Strada collaborates with students, policymakers, educators, and employers across the U.S. to strengthen the link between education and opportunity.
We prioritize policies, practices, and programs that help ensure postsecondary education provides equitable pathways to opportunity.
We advance our mission through research, grantmaking, social impact investments, public policy solutions, Strada-supported nonprofit organizations, and strategic initiatives.
Strada’s research team conducts primary and secondary research to learn what students need so that educators, policymakers, employers, innovators, funders, and others can help all students succeed beyond completion of credentials and degrees. This work can benefit first-generation students, working adults, those who struggle to afford education, students of color, and others facing barriers to quality education and training that will prepare them for success at work and in life.
Our research explores what people say they need to succeed throughout their education and employment journey — their interest in education, their aspirations, their outcomes, the factors that help them succeed and the barriers that stand in their way.
We focus on four areas of research:
Here is how our research is advancing the field’s thinking on how best to serve students.
We explore the choice to pursue additional education and training. This encompasses aspirations, expectations, barriers, and the desired supports involved in making the choice to pursue more learning.
Steep declines in undergraduate enrollment during 2020 and 2021 threaten to widen existing equity gaps in college completion and career opportunities.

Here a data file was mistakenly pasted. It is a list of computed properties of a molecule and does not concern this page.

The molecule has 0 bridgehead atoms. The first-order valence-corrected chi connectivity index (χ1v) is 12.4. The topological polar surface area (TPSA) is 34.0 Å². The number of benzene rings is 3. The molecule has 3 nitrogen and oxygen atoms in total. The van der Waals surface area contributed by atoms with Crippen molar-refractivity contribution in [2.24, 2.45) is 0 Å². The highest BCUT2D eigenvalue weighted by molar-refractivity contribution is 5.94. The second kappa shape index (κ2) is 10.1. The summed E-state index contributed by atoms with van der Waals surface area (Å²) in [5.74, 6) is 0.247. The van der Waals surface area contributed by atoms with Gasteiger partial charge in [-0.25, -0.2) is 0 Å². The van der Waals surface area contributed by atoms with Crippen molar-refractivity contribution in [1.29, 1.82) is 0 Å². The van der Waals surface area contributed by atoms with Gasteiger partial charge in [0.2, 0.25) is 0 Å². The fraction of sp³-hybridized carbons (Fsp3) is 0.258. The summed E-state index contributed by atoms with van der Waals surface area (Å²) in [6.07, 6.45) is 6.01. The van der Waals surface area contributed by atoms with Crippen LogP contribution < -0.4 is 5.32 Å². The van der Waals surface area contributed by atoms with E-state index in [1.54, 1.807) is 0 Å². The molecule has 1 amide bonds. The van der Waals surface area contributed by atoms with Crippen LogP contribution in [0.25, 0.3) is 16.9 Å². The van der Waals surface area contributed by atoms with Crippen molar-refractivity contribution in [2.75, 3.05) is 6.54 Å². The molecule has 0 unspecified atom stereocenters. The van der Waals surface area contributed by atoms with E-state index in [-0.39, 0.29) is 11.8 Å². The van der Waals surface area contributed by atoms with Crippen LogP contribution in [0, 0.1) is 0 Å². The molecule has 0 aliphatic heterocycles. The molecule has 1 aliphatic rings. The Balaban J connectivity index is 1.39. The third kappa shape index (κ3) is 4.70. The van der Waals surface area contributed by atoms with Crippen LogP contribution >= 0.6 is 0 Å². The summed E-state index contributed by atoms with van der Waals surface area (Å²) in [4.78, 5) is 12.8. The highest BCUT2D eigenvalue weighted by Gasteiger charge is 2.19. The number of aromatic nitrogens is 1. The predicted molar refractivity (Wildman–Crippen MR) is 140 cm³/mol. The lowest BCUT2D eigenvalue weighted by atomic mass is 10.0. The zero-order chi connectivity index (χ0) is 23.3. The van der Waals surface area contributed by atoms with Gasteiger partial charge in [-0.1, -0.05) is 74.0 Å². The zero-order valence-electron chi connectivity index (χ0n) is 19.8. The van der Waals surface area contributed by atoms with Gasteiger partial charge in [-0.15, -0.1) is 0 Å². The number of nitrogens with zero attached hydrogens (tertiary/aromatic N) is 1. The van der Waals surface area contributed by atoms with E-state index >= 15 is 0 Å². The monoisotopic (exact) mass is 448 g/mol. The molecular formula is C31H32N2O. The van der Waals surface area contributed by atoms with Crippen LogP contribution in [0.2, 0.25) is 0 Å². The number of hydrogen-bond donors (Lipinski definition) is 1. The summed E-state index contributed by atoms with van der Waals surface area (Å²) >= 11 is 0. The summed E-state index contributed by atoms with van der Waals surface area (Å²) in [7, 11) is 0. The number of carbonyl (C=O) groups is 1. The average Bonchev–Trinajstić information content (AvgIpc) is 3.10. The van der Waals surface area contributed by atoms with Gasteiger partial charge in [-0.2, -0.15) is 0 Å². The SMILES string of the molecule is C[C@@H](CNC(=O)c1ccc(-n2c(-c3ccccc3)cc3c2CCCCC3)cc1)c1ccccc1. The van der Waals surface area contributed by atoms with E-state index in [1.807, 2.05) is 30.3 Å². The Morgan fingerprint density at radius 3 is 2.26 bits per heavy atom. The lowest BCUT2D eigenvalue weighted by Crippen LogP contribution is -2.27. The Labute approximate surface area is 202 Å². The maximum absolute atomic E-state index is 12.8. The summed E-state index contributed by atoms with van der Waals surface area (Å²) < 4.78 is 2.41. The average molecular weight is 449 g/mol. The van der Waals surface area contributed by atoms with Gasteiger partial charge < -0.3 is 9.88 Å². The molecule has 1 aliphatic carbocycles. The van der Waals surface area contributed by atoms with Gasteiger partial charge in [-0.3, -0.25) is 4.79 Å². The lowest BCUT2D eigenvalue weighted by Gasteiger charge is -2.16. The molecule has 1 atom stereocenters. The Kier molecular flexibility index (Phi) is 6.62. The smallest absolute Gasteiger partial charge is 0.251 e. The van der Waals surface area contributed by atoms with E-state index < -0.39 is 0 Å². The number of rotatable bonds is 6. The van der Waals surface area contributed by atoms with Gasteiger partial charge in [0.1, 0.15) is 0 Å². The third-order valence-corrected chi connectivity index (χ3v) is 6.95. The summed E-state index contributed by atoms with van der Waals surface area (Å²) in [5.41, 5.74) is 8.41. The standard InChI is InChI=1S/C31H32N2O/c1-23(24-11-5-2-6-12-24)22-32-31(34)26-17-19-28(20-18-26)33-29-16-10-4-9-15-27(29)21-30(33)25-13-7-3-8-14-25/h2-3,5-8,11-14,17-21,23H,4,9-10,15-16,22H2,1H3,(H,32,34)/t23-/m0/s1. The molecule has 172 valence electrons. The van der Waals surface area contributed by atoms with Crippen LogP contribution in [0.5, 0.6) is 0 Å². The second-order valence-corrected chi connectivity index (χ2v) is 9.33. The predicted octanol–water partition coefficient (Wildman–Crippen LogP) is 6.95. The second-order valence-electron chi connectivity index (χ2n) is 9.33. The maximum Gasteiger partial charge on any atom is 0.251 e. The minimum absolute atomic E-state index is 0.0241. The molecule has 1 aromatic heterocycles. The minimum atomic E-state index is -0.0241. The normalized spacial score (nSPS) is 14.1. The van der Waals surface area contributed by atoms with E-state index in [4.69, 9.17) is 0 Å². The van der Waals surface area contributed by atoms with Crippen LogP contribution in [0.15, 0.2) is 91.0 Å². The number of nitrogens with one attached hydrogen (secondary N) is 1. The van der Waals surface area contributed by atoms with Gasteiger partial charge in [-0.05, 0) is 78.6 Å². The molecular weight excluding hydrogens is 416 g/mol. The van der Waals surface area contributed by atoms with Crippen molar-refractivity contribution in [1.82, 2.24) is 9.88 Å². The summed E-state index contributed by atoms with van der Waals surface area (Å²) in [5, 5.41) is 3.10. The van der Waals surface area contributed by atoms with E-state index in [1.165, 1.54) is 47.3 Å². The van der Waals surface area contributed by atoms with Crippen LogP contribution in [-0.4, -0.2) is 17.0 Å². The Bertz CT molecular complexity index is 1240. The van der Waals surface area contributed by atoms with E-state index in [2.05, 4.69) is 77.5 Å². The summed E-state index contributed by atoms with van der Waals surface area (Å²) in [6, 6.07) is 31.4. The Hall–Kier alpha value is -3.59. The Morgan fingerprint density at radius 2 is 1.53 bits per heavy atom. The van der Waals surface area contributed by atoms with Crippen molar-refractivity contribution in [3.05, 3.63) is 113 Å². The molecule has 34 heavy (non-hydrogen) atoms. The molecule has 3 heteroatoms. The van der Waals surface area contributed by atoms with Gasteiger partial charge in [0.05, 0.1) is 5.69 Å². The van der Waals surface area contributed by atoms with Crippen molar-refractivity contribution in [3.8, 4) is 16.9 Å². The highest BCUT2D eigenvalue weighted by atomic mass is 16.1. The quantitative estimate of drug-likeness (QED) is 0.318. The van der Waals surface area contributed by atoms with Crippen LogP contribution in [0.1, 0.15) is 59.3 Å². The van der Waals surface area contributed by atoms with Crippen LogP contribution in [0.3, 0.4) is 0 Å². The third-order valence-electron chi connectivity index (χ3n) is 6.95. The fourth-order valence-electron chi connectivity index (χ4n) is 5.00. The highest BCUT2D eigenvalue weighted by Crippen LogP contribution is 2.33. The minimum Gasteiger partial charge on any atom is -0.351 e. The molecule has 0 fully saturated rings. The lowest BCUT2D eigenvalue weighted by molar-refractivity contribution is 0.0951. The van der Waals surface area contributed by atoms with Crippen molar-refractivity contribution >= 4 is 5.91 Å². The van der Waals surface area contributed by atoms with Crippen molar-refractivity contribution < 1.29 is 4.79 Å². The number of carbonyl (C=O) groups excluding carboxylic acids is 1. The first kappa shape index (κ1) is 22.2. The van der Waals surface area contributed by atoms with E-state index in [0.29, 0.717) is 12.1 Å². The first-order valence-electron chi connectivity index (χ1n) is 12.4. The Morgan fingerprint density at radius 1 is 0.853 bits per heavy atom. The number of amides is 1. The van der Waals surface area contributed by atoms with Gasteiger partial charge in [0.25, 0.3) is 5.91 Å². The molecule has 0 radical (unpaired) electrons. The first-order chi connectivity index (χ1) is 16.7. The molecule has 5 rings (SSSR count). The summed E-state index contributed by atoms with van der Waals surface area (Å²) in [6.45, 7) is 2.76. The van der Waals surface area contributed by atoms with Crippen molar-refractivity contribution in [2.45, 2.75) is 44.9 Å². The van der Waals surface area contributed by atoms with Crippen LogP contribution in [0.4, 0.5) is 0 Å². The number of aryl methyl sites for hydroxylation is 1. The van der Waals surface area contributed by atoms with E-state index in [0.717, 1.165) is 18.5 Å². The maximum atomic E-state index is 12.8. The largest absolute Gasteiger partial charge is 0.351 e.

The pandemic has led to a national crisis of widespread disruption to both work and education for millions of adults in the U.S., especially those from historically marginalized groups.
Making progress in our lives as adults is challenging as we juggle multiple family and work responsibilities.
In a collaborative study of more than 40,000 Americans who started attending college, but did not finish with a degree, this report from Strada Education Network, Lumina Foundation and Gallup Research provides insights into the reasons they stopped out of college, and what could help them return.
We examine students’ experiences during education and training to ensure that everyone involved understands what students value and how to meet their needs in ways that perpetuate their success far beyond completing a credential or degree.
Strada’s prior research on undergraduate perceptions of the value of their education demonstrates that students value their education most when they receive support to connect their education and career interests.
How is COVID-19 affecting college students currently enrolled at American four-year institutions?
Student experiences tied to the belief that education is worth the cost
Two centuries after the first historically Black colleges and universities were founded, the 101 accredited HBCUs in operation today continue to deliver on their legacy of expanding educational opportunity for Black students that leads to successful and fulfilling lives.
We measure student outcomes — persistence, completion, employment, and socio-economic — to identify proven practices to help students succeed beyond completion. In addition to providing resources to measure and benchmark student outcomes, we evaluate the effectiveness of our own grants, investments, strategic services, engagement, and advocacy efforts.
The baccalaureate degree remains the surest path to economic mobility, employment stability, and a host of associated social benefits.
Learn more about the impacts for participants in Roadtrip Nation programs, from road trip experiences to our project-based course and career exploration tools.
Underemployment’s Long-Term Effects on the Careers of College Grads
The benefits and opportunities of certificates and certifications.